(2) Helicopter manufacturer Sikorsky no longer uses black oxide due to what they claim was CAUSTIC EMBRITTLEMENT of high strength steel. I'm not positive that the two had anything to do with the other but it's interesting that the new mil spec and Sikorsky's "no black oxide" edict coincided within months of one another! I think there's a conspiracy here and it begs the question: is CAUSTIC EMBRITTLEMENT removed by baking like HYDROGEN? Any insight into either the mil spec rationale for baking or the phenomenon of caustic embrittlement would be appreciated.

milt stevenson jr.
Milt Stevenson, Jr.
Syracuse, New York

Embrittlement of AISI 1074 due to black oxide?

Q. Our supplier delivered us with electronic components, where spring clips (AISI 1074 annealed steel with 44-47 Rockwell hardness and black oxide surface treatment) have been used, which where not correctly baked. Now some of them are breaking due to hydrogen embrittlement.

We know that the initial strength capacity is reduced, but is there a long term effect of hydrogen embrittlement which would reduce the tensile strength and ultimate strength in the future (fatigue life capability).

Hubert Hilscher
engines - Jenbach, Austria

Black Oxide 'bringing out' cracks?

Q. Recently, the company I work for got a job where the customer asks for MPI (magnetic particle inspection) after a black oxide process. The engineers here decided that since we were not an approved source for the MPI for this particular customer, we would do an in-process check before the black oxide to see if we cracked them (very hard, thin walled part had been through copper, carburization, and I believe a couple of stress relieves).

At MPI, we found nothing. So we sent them along to black oxide, and then to our own outside vendor for MPI. The parts came back with cracks on a variety of different surfaces. The vendor told us they were 'grinding cracks', so the grinding department has been experiencing a little abuse. Everything they have tried yields a good product before black oxide, but we have about a 35% failure rate after the black oxide is done. Is it possible I'm missing something, or could it just not be there until after the black oxide? I'm trying to explain to the engineers about this caustic embrittlement idea, but since the outside vendor instantly said they were grinding cracks, they are having a hard time opening their minds to other options. If it matters, we are using forgings rather than a piece of bar stock, AMS 6274. When we review them after the outside MPI, they don't look like grinding cracks to me...

John Lapierre
Level II MPI Technician - Springfield Massachusetts, USA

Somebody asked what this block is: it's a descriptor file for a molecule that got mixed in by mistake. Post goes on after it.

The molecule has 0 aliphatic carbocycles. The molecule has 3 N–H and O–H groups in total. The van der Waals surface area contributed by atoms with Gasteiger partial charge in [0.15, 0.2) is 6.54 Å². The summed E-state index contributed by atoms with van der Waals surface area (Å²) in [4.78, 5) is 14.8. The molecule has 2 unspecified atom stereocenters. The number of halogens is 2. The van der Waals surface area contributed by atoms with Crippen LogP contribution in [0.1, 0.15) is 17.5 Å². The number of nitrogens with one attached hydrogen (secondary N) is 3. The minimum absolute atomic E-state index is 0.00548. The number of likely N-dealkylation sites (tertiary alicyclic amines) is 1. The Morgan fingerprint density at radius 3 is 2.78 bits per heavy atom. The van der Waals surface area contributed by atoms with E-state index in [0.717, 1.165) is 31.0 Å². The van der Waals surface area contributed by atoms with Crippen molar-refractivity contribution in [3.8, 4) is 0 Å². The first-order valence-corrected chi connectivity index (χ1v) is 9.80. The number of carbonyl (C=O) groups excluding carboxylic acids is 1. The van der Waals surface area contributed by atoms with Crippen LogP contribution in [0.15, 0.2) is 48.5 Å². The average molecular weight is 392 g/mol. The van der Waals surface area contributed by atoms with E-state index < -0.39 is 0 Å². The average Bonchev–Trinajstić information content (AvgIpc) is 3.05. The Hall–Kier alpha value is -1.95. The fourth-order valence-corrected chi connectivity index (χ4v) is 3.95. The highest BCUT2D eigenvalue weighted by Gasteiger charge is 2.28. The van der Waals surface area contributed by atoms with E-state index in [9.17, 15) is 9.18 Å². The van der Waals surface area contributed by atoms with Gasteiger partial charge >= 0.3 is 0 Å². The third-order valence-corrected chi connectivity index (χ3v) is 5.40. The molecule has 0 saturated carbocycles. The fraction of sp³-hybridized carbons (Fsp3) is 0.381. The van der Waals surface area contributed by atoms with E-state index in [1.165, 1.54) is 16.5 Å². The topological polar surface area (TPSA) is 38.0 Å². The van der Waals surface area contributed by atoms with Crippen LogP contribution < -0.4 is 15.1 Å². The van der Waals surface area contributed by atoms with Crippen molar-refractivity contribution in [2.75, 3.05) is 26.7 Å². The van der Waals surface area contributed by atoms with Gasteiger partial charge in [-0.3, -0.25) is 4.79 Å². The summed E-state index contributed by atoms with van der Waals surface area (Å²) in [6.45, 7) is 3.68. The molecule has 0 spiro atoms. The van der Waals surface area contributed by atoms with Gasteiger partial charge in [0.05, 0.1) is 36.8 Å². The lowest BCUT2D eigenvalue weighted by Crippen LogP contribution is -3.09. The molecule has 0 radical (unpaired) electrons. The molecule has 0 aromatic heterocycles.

July 13, 2009

A. Well its kinda hard to say what you are seeing. I suspect they probably are polishing or grinding marks. I have been doing professional bluing for 25 years and I must admit I have never had anything crack. I have blued some pretty weird alloys over the year too. Everything from super hard gun parts to drills, springs, taps, dies chrome moly, chrome vanadium and HSS steels. Mind you I am using sodium hydroxide and Sodium Nitrate [affil links] and the hottest the solution ever gets is 310 °F. A lot of machine shops or production shops blacken with molten potassium and I'm not certain how hot that gets but I once watched an idiot spit into one of the tanks and the reaction was quite spectacular! I suppose the simple thing would be to do a dye penetrant test, the kits are cheep and they work quite well. If cracks do indeed show up then it's a simple matter of backtracking your procedures and making changes to the process or the materials. But as stated I have never experienced any cracking with caustic bluing.

rod henrickson
Rod Henrickson
gunsmith - Edmonton, Alberta, Canada
July 25, 2009

July 28, 2009

A. Has the steel been carburised before you black oxided the parts? I had a quick look at the AMS as my initial thought was that maybe the steel would require a stress relief after grinding and found it to be a low alloy steel suitable for carburising.

If it has been carburised then you have a very hard casing around a soft core (in relative terms). Placing the parts into a hot caustic solution after grinding may well induce cracks in the surface.

I would suggest a low temperature stress relief after grinding, 275±10 °F for about six hours may help to mitigate some of the cracking you are seeing.

If the parts have not been carburised then I am not certain what is happening. The steel is of a low enough strength/hardness that you would not expect stress to build up in the surface and I can't imagine that you would be abusing the surface that badly during the grinding operation to cause actual cracking. You may be leaving striations, which may look like cracks, but these would be pretty well visible to the naked eye, so if you are inspecting these parts before you send them out you would probably catch them.

Here's an idea for you, if you have enough time to do it. Set off a couple of batches. MPI after each stage of the manufacturing process, e.g. after machining, grinding, black oxide. One batch try stress relieving as suggested above after grinding and then compare the results. Well, it's an idea to get you going.

Another suggestion is that you walk the process and see if there is something obvious amiss with your process route. Cheap and easy to do, but very effective at picking up some quite simple errors that you may well not have thought of.